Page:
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Cognitive load theory

Discussing Cognitive Load Theory
Students working in a classroom
© University of East Anglia

Cognitive Load Theory (CLT) was developed by John Sweller in the 1980s. However, in order to understand CLT, we must first understand how a person learns.

Information from our senses is temporarily stored in our short-term memory, which has a limited capacity. In order for something to be considered ‘learned’, it has to be moved from our short-term into our long-term memory, which is considered to have almost infinite storage capacity (Cowan, 2008). This process involves an aspect of the short-term memory referred to as our working memory. This is where we organise and manipulate information, making links to prior knowledge in order to transfer the information into our long-term memories. As Daniel Willingham (2009) points out, “Memory is the residue of thought”. Inside our long-term memories, new information is organised and linked to our existing knowledge and understanding in what’s known as schema.

CLT is based upon the idea that as our working memories has very limited capacity, it is easily overloaded by irrelevant information. This overload reduces the chances that the information will be transferred to long-term memory.

The cognitive load of any task is made up of three elements:

  1. Intrinsic Load – The inherent difficulty of the task itself. This is directly linked to the related prior knowledge (schema) a person can draw upon to help them understand the new information or solve the problem presented.

  2. Extraneous Load – This can be directly influenced by the teacher and includes aspects such as how new information is presented, explained and modelled, as well as the impact of other factors which can distract the student, such as the classroom environment.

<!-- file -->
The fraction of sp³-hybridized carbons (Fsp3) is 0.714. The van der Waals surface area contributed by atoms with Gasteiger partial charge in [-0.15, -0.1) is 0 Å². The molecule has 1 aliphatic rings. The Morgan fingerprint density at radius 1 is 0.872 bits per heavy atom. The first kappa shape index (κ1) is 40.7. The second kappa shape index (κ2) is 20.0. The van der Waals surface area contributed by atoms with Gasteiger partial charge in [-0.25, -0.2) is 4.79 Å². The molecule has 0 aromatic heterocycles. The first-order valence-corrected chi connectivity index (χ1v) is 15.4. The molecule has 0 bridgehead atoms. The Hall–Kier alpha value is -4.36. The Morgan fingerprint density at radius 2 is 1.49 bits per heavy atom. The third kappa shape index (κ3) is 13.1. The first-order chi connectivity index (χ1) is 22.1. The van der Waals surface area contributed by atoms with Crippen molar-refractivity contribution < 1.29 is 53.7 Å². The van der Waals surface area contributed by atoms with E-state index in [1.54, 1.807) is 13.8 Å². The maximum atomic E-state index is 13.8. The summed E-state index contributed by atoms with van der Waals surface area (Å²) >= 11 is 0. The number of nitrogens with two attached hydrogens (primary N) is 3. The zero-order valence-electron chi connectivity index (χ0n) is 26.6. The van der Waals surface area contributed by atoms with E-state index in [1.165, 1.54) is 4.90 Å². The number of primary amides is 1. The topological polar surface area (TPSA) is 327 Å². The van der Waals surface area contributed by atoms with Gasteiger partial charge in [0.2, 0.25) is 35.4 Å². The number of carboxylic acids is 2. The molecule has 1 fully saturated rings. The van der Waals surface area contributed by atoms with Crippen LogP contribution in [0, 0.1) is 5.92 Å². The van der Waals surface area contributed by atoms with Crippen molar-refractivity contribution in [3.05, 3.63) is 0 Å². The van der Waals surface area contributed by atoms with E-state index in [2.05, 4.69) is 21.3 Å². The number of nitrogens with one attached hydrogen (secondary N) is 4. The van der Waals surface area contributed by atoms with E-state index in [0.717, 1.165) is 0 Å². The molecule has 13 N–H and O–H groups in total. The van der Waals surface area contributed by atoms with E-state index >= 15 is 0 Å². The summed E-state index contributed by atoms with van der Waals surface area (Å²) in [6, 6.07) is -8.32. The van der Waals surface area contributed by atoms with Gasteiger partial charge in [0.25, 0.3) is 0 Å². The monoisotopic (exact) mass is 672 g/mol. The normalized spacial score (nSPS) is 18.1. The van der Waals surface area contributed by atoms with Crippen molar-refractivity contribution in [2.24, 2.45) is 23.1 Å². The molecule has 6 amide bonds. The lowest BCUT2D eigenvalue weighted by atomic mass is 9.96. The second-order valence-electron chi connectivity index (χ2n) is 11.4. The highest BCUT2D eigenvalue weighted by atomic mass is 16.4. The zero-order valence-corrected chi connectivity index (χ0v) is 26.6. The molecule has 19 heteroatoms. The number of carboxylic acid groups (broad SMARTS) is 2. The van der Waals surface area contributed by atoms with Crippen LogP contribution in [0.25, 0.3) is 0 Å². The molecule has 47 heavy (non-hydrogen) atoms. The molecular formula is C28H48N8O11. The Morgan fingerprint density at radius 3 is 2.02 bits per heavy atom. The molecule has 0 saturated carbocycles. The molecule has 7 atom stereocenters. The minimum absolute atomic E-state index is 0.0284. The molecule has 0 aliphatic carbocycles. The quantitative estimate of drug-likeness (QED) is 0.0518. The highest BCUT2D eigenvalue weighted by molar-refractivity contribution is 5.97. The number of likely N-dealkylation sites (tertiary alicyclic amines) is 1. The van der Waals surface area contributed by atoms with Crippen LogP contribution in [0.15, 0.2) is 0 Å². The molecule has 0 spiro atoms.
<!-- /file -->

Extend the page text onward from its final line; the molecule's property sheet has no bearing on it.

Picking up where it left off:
3. Germane Load – This is the mental effort a students can exert to process information in order to create new schema or link new knowledge to existing schema.

As a teacher, you want to aim to reduce the intrinsic and extraneous load of a learning task in order to maximise the germane load.

You can learn more about the background to CLT in this article and access Sweller’s (1988) publication here. In addition, this article by Greg Ashman presents a good overview of the CLT and provides a range of links to research for those who wish to learn more about it.

References:

Cowan, N (2008) What are the differences between long-term, short-term, and working memory? Progress in Brain Research, 169, 323–338.

Willingham, D.T. (2009) Why Don’t Students Like School? : A Cognitive Scientist Answers Questions about How the Mind Works and What It Means for the Classroom. San Francisco, CA: John Wiley & Sons.

Sweller, J. (1988) ‘Cognitive Load During Problem Solving: Effects on Learning’. Cognitive Science, 12(2), 257-285.

© University of East Anglia
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